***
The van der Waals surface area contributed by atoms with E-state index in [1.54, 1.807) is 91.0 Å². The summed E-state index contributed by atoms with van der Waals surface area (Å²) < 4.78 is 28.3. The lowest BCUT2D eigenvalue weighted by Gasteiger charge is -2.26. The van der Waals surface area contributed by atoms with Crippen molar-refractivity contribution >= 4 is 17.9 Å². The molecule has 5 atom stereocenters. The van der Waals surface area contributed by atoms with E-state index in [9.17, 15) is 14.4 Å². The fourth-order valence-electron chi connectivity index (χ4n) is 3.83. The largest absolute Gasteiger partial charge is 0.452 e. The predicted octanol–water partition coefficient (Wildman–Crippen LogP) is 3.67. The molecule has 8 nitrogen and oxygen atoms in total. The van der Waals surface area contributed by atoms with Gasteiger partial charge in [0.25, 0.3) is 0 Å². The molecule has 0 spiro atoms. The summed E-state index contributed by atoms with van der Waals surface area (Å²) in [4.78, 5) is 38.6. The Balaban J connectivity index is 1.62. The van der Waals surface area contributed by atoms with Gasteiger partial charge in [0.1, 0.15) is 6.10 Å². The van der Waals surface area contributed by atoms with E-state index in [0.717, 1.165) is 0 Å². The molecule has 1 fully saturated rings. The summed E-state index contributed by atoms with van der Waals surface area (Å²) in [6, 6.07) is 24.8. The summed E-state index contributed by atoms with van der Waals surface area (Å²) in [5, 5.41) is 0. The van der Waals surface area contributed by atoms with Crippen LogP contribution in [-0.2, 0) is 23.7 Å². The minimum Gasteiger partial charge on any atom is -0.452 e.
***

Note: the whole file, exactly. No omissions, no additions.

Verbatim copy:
The van der Waals surface area contributed by atoms with E-state index in [1.54, 1.807) is 91.0 Å². The summed E-state index contributed by atoms with van der Waals surface area (Å²) < 4.78 is 28.3. The lowest BCUT2D eigenvalue weighted by Gasteiger charge is -2.26. The van der Waals surface area contributed by atoms with Crippen molar-refractivity contribution >= 4 is 17.9 Å². The molecule has 5 atom stereocenters. The van der Waals surface area contributed by atoms with E-state index in [9.17, 15) is 14.4 Å². The fourth-order valence-electron chi connectivity index (χ4n) is 3.83. The largest absolute Gasteiger partial charge is 0.452 e. The predicted octanol–water partition coefficient (Wildman–Crippen LogP) is 3.67. The molecule has 8 nitrogen and oxygen atoms in total. The van der Waals surface area contributed by atoms with Gasteiger partial charge in [0.25, 0.3) is 0 Å². The molecule has 0 spiro atoms. The summed E-state index contributed by atoms with van der Waals surface area (Å²) in [4.78, 5) is 38.6. The Balaban J connectivity index is 1.62. The van der Waals surface area contributed by atoms with Gasteiger partial charge in [0.1, 0.15) is 6.10 Å². The van der Waals surface area contributed by atoms with E-state index in [0.717, 1.165) is 0 Å². The molecule has 1 fully saturated rings. The summed E-state index contributed by atoms with van der Waals surface area (Å²) in [6, 6.07) is 24.8. The summed E-state index contributed by atoms with van der Waals surface area (Å²) in [5, 5.41) is 0. The van der Waals surface area contributed by atoms with Crippen LogP contribution in [-0.2, 0) is 23.7 Å². The minimum Gasteiger partial charge on any atom is -0.452 e.